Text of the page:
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Japan earthquake: Eyewitness accounts capture Japan's tsunami after earthquake

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Kyodo News/AP

(Read caption) Earthquake-triggered tsunamis sweep shores along Iwanuma in northern Japan on Friday, March 11. The magnitude 8.9 earthquake slammed Japan's eastern coast Friday, unleashing a 13-foot (4-meter) tsunami that swept boats, cars, buildings and tons of debris miles inland.

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An 8.9-magnitude earthquake rocked northeast Japan on Friday afternoon local time, prompting a tsunami that sent 30-foot waves ashore along the country's northeast coast.

A Bloomberg television report filed about five hours after the earthquake reports that it was one of the most powerful to ever hit Japan. However, it appears to be nowhere near as destructive as the 9.3-magnitude earthquake that shook Indonesia – the second-largest in recorded history – and prompted a tsunami that killed more than 300,000 people in over a dozen countries.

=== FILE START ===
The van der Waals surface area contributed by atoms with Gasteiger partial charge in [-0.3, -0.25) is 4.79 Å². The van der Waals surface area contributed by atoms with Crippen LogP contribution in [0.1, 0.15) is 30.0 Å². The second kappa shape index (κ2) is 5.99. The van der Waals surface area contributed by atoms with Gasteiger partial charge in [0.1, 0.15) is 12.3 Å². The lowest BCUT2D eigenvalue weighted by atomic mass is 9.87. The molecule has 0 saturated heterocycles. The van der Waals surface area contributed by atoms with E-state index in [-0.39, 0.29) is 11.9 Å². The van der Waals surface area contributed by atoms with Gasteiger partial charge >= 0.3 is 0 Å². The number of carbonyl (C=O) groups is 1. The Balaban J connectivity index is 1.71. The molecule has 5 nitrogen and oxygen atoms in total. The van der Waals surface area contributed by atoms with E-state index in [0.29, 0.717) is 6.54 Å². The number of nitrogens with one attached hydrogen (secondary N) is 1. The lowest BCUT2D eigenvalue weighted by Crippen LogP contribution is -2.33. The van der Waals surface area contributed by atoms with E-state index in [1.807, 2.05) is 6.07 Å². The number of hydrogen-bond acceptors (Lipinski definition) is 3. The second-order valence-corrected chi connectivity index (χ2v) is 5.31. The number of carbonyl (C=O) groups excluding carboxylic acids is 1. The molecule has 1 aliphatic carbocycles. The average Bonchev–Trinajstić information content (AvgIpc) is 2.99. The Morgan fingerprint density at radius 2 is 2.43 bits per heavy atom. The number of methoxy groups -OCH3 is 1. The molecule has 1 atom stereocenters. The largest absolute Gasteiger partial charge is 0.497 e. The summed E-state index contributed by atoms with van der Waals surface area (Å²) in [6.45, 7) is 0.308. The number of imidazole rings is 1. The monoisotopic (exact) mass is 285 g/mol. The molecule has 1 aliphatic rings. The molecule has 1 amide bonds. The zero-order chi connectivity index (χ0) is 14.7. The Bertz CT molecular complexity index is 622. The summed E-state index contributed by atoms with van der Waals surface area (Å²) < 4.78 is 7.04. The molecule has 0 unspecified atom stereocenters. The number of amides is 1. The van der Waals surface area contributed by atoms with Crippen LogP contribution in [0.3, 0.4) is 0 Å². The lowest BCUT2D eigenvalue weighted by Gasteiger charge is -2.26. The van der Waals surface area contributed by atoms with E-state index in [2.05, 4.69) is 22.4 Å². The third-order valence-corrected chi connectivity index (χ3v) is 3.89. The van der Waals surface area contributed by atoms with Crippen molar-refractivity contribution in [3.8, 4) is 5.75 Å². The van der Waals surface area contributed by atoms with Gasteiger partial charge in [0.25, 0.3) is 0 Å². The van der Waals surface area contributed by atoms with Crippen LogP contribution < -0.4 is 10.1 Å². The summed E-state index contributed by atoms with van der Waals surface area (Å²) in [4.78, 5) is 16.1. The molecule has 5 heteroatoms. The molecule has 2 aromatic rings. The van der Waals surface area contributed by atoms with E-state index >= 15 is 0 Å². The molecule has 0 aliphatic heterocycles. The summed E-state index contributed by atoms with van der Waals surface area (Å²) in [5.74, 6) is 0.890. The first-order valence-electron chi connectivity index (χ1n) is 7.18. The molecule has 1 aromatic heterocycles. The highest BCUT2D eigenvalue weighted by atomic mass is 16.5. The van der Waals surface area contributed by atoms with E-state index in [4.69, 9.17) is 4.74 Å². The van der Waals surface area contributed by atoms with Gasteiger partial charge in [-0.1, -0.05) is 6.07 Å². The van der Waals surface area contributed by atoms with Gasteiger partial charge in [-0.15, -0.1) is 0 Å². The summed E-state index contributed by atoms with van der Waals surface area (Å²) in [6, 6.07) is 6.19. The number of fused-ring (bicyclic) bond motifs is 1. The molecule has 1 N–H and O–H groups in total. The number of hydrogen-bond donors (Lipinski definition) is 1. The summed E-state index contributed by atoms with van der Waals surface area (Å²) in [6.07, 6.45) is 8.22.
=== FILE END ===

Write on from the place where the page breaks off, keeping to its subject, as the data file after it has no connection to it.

The epicenter of the earthquake today was 80 miles off the coast of Sendai in northeast Japan and it generated tsunami waves up to three miles inland. The tremor was felt in Tokyo as well.

"[The wave] was mixed with mud, with ships and cars smashing toward wooden houses, dragging those into rice fields, and basically bashing them into pieces," the Bloomberg reporter said.

The initial 8.9 earthquake was followed by aftershocks measuring 7.1, 6.5, and 6.4 in magnitude. Tsunami warnings are in effect for much of the Pacific Rim.

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